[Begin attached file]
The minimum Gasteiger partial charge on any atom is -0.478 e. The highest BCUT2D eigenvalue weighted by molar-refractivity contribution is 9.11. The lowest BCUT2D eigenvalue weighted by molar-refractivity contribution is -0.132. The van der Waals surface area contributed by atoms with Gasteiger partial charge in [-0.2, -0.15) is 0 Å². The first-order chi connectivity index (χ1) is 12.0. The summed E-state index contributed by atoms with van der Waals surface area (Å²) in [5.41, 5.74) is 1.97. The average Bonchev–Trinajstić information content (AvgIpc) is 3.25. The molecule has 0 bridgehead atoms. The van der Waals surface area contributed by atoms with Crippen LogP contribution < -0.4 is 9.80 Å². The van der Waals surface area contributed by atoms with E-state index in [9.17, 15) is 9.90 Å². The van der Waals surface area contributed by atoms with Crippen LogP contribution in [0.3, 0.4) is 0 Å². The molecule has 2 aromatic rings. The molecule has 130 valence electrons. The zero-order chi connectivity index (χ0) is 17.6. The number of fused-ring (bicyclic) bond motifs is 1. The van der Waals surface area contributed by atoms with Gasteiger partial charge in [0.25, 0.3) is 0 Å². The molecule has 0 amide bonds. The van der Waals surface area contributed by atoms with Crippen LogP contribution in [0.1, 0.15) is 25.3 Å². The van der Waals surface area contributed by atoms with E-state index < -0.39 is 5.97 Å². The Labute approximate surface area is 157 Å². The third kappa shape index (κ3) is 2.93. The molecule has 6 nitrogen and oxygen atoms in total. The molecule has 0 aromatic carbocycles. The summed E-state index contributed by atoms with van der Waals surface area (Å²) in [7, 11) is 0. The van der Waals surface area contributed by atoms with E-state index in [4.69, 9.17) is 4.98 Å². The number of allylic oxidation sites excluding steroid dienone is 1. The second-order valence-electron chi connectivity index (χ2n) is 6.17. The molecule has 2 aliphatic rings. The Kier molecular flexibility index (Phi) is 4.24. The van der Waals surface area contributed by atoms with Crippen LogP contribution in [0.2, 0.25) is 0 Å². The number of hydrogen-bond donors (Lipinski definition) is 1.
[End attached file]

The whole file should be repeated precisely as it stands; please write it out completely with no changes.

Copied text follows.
The minimum Gasteiger partial charge on any atom is -0.478 e. The highest BCUT2D eigenvalue weighted by molar-refractivity contribution is 9.11. The lowest BCUT2D eigenvalue weighted by molar-refractivity contribution is -0.132. The van der Waals surface area contributed by atoms with Gasteiger partial charge in [-0.2, -0.15) is 0 Å². The first-order chi connectivity index (χ1) is 12.0. The summed E-state index contributed by atoms with van der Waals surface area (Å²) in [5.41, 5.74) is 1.97. The average Bonchev–Trinajstić information content (AvgIpc) is 3.25. The molecule has 0 bridgehead atoms. The van der Waals surface area contributed by atoms with Crippen LogP contribution < -0.4 is 9.80 Å². The van der Waals surface area contributed by atoms with E-state index in [9.17, 15) is 9.90 Å². The van der Waals surface area contributed by atoms with Crippen LogP contribution in [0.3, 0.4) is 0 Å². The molecule has 2 aromatic rings. The molecule has 130 valence electrons. The zero-order chi connectivity index (χ0) is 17.6. The number of fused-ring (bicyclic) bond motifs is 1. The van der Waals surface area contributed by atoms with Gasteiger partial charge in [0.25, 0.3) is 0 Å². The molecule has 0 amide bonds. The van der Waals surface area contributed by atoms with Crippen LogP contribution in [0.1, 0.15) is 25.3 Å². The van der Waals surface area contributed by atoms with E-state index < -0.39 is 5.97 Å². The Labute approximate surface area is 157 Å². The third kappa shape index (κ3) is 2.93. The molecule has 6 nitrogen and oxygen atoms in total. The molecule has 0 aromatic carbocycles. The summed E-state index contributed by atoms with van der Waals surface area (Å²) in [7, 11) is 0. The van der Waals surface area contributed by atoms with E-state index in [4.69, 9.17) is 4.98 Å². The number of allylic oxidation sites excluding steroid dienone is 1. The second-order valence-electron chi connectivity index (χ2n) is 6.17. The molecule has 2 aliphatic rings. The Kier molecular flexibility index (Phi) is 4.24. The van der Waals surface area contributed by atoms with Crippen LogP contribution in [0.2, 0.25) is 0 Å². The number of hydrogen-bond donors (Lipinski definition) is 1.